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The Student News Site of Texas A&M University - College Station

The Battalion

The Student News Site of Texas A&M University - College Station

The Battalion

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The BattalionMay 4, 2024

Akins drops out of gubernatorial race

AUSTIN (AP) – Democrat Marty Akins dropped his campaign for governor Wednesday to run for state comptroller, all but clearing the way for Laredo businessman Tony Sanchez to challenge Republican Gov. Rick Perry in 2002.
In a released statement, Akins said he dropped out of the governor’s race to avoid a ”rugged struggle” in the Democratic primary. Houston attorney John WorldPeace is the only other announced Democratic candidate for governor, but the multimillionaire Sanchez is considered the heavy favorite to win his party’s nomination.
Akins said he dropped out to avoid a bitter primary and saw no benefit to voters or the party ”to battle one another in a rugged struggle from which there might not emerge a Democratic winner at all come November 2002.”
”I believe this is the right time, now, to unify our Texas Democratic Party and for the Democratic candidates to come together as a team,” Akins said.
Akins said he called Sanchez on Wednesday to tell him. ”Mr. Akins will be a fine comptroller and an asset to the ticket,” Sanchez spokeswoman Michelle Kucera said.
Akins, a lawyer from Marble Falls, is a former All-American quarterback at the University of Texas. He is the first Democrat to announce a campaign to challenge Republican Comptroller Carole Keeton Rylander next year.
The comptroller’s race now creates enemies out of former allies.
According to his 1998 application for a Texas Railroad Commission appointment, Akins listed among his political experiences being a Rylander campaign fund raiser and adviser.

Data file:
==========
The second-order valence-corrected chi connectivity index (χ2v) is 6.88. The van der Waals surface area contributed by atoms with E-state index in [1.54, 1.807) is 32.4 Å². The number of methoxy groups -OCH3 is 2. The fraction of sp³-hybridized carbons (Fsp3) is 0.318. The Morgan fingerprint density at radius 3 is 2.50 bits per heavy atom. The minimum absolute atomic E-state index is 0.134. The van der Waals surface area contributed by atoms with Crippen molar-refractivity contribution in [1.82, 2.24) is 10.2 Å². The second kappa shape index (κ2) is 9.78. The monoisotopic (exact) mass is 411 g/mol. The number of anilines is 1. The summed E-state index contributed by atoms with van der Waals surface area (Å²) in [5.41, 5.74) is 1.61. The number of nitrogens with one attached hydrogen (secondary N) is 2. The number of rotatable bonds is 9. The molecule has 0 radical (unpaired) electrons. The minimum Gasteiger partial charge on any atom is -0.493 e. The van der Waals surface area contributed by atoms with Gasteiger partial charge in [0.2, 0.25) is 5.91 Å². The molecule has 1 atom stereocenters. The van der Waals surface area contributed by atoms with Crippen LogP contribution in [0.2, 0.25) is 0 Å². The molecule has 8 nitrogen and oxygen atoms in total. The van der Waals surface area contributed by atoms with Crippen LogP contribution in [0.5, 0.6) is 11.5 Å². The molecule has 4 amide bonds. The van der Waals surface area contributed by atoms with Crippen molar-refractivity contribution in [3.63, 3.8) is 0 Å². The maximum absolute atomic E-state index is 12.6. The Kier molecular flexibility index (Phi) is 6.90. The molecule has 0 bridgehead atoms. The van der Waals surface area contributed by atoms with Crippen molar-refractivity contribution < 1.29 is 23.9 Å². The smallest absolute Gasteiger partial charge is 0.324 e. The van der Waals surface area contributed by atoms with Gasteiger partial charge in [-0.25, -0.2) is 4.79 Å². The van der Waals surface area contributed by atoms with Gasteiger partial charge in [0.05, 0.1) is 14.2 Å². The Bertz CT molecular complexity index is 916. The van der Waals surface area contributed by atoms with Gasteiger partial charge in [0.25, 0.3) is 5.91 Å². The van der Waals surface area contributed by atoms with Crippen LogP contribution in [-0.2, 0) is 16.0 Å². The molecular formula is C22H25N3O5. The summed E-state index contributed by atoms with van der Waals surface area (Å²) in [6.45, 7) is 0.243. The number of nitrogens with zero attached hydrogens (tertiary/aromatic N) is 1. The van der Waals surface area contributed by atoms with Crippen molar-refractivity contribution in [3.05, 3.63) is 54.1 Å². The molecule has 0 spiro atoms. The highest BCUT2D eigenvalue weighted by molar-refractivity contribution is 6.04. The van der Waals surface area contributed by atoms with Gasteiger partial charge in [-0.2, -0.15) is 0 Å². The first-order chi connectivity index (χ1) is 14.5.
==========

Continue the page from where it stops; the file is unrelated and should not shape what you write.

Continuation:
Bob Mann, Akins’ communications consultant, said Akins liked Rylander personally but ”regrets” his previous political alliance.
”He took a look and got belly-up close to the Republican way of doing things and said ‘I’m a Democrat’,” Mann said.
Rylander has ”tremendous support” from Republicans and Democrats and about $3 million in cash on hand for her campaign, said spokesman Mark Sanders.
”That support is based on her achievements as comptroller. She looks forward to the campaign and looks forward to meeting with the people of Texas about what’s she’s done in office and what she’ll do in the next four years,” Sanders said.
Although Akins had about $2.6 million in campaign funds, many Democratic leaders believe Sanchez has the best chance to beat Perry and, as a high-profile Hispanic on the ticket, can increase turnout in that heavily Democratic voting bloc.
Although he had officially announced his campaign for governor much earlier than Sanchez, Akins was bedeviled by doubts over his claims regarding his relationship with former President Lyndon Johnson and whether he exaggerated his relationships with black teammates during his football career.
Austin political consultant Bill Miller said Akins’ move indicates a strategy by the Texas Democratic Party, which is currently shut out of all statewide offices. The party will want a field of candidates to challenge Republican incumbents in every office next year, Miller said.
”The fact that people are moving around and choosing some open races,” suggests a coordinated effort by party leadership, he said. ”That’s the smart thing to do, fill all the available races. Eliminate primary strife.”
Texas Democratic Party Chair Molly Beth Malcolm said Democrats ”are going to have a strong ticket from top to bottom in 2002.”
Party spokesman Mike Hailey said Akins was not asked to leave the governor’s race. ”This was Marty’s decision,” he said.

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